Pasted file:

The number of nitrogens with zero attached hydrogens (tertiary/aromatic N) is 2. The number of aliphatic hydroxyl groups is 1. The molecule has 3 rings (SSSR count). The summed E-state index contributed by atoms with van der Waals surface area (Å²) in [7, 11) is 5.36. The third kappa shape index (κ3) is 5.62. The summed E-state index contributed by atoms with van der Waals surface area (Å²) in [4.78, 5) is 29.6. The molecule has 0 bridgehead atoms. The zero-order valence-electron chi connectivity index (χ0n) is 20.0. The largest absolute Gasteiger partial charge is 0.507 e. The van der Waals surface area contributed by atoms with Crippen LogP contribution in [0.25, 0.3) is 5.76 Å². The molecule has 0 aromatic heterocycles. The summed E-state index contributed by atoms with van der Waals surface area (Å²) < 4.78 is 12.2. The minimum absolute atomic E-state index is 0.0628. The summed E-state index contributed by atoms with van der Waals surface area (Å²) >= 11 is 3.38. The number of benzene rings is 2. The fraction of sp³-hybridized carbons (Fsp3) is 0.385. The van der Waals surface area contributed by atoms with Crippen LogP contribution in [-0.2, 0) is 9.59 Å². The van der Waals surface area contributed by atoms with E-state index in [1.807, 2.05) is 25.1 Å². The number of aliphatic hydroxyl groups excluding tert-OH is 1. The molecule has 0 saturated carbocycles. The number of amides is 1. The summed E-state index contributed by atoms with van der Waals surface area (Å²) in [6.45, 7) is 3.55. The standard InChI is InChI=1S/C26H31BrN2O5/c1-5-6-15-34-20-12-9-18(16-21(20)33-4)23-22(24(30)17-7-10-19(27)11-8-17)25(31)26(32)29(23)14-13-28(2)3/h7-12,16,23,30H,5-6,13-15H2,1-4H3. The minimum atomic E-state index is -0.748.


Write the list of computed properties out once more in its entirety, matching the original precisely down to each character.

The number of nitrogens with zero attached hydrogens (tertiary/aromatic N) is 2. The number of aliphatic hydroxyl groups is 1. The molecule has 3 rings (SSSR count). The summed E-state index contributed by atoms with van der Waals surface area (Å²) in [7, 11) is 5.36. The third kappa shape index (κ3) is 5.62. The summed E-state index contributed by atoms with van der Waals surface area (Å²) in [4.78, 5) is 29.6. The molecule has 0 bridgehead atoms. The zero-order valence-electron chi connectivity index (χ0n) is 20.0. The largest absolute Gasteiger partial charge is 0.507 e. The van der Waals surface area contributed by atoms with Crippen LogP contribution in [0.25, 0.3) is 5.76 Å². The molecule has 0 aromatic heterocycles. The summed E-state index contributed by atoms with van der Waals surface area (Å²) < 4.78 is 12.2. The minimum absolute atomic E-state index is 0.0628. The summed E-state index contributed by atoms with van der Waals surface area (Å²) >= 11 is 3.38. The number of benzene rings is 2. The fraction of sp³-hybridized carbons (Fsp3) is 0.385. The van der Waals surface area contributed by atoms with Crippen LogP contribution in [-0.2, 0) is 9.59 Å². The van der Waals surface area contributed by atoms with E-state index in [1.807, 2.05) is 25.1 Å². The number of aliphatic hydroxyl groups excluding tert-OH is 1. The molecule has 0 saturated carbocycles. The number of amides is 1. The summed E-state index contributed by atoms with van der Waals surface area (Å²) in [6.45, 7) is 3.55. The standard InChI is InChI=1S/C26H31BrN2O5/c1-5-6-15-34-20-12-9-18(16-21(20)33-4)23-22(24(30)17-7-10-19(27)11-8-17)25(31)26(32)29(23)14-13-28(2)3/h7-12,16,23,30H,5-6,13-15H2,1-4H3. The minimum atomic E-state index is -0.748.